Anyway, I take the train and meet Chinmay on the platform.  We walk about 100 paces away from the tracks and traipse up a set of stairs in an old but sturdy building.  He warns me that this is not going to be a typical lunch place and I respond right away saying, “Good! And stop worrying about me!”  Insert Indian head bobble here.

 It’s warm inside but not unbearable and there are large groups of families milling about.  Chinmay presses ahead to what looks like a hostess stand that is covered with colored tickets.  A quick exchange of some cash and metal tokens tells me we’re ready to sit down and eat.  We move to the left side of the dining hall – the all-you-can-eat side, evidently – and select a table against the wall.  All tables have chairs on only one side.  This leads to a somewhat theatrical environment where the diners all face one another while the servers dash around in the middle with the food.

The all-you-can-eat side.
Not thirty seconds after we sit down do a couple of banana leaves show up.  I’m told I need to take my thumb and press down on the center vein of the leaf to fully flatten what will become my lunch platter.  Next, one guy comes by with condiments and the main veg dishes.  Then another guy brings rotis and he is followed by the first guy, who now has cups of water and buttermilk to drink during your meal.  Lastly, another guy brings two types of dal and curd (yogurt).  Ready, feast!  Though I abstained from the room temp buttermilk –blech.
Here comes the pumpkin, just in time for Thanksgiving!

I chow down on all the veg piles, which are cabbage, pumpkin in a coconut sauce, and potato.  The pumpkin was outrageously good and something I hadn’t eaten before.  Many scoops of that stuff ended up on my banana leaf!

At some point you then ask for the rice course and in comes another huge platter of food.  I’m excited for the rice-and-dal-smooshing course and get to mixing things up while Chinmay pauses to give me a short history lesson. (Incidentally, I like eating with Chinmay, especially in India, because we’re both left-handed and therefore don’t get in each other’s way when pinching bites of food.)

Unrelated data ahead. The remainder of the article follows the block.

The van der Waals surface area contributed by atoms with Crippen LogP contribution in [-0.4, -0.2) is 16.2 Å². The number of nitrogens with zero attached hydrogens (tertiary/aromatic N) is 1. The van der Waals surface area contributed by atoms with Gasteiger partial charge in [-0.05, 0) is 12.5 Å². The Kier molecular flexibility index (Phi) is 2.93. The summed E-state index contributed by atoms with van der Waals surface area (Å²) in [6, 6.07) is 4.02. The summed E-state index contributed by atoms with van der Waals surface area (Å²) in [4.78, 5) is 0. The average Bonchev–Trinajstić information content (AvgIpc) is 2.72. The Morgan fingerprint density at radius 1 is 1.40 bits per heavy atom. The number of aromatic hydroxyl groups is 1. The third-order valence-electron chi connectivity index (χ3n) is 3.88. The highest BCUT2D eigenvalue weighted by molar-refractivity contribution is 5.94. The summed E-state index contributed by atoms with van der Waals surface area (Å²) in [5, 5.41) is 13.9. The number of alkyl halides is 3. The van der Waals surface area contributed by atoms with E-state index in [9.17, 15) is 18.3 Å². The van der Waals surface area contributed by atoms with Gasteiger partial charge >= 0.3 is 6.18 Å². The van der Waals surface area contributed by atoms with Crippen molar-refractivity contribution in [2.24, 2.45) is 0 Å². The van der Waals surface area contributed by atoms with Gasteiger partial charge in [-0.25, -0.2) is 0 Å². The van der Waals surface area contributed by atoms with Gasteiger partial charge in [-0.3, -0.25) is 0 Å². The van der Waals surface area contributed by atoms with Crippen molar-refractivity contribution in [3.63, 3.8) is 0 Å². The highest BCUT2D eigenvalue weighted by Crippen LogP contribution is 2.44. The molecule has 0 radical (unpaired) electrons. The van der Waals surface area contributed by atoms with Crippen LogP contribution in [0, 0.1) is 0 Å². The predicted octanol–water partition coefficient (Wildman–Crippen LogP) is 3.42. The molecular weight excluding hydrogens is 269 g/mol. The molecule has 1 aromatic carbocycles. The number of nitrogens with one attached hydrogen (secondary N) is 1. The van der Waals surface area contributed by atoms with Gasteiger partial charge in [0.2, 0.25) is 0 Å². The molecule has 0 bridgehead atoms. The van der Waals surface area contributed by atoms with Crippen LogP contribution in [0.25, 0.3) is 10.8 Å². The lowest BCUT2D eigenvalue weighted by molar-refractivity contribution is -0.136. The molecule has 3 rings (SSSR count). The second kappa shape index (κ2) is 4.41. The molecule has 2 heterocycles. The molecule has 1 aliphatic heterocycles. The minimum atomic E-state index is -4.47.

These types of restaurants sprung up in Mumbai in the late 1920s when there was a surge of factory work and therefore bachelors.  The diner set-up allowed single men a fast and affordable place to eat before or after work.  It’s no frills, it’s run as efficiently as a factory, and the food is comforting.  In later years, these restaurants became a mainstay of family meals out on Sundays. 

After about 30 minutes of gorging, we decide we’re finished and now we should clean up after ourselves.  To do so, you push all uneaten food to the center of the leaf, then fold down the top third, then fold up the bottom third.  Now fold left third in and then right third.  Boom!  Clean table and some leftovers for the cows on the street.   There are some moments where Indian simplicity strikes me as genius and this was one of them.  Farm to table and back to farm. 

The host is prompting us to take our lingering conversation elsewhere so others can sit down for lunch.  We oblige, wash our hands at the communal sink, then head out of the dining hall.  An instructive sign tells you how to take care of yourself now that your stomach is ready to explode.  Read up; this stuff is hilarious. 

We go against the sage advice and take a brief walk around the neighborhood.  The weekend markets are alive here, too, and Chinmay points out a pile of banana leaves.  We know where those will end up!  

I then return to the Matunga Central Railways station and ride to South Mumbai so I can get a start on my Christmas shopping.  We part ways at the train platform and off I go for yet more Indian adventures.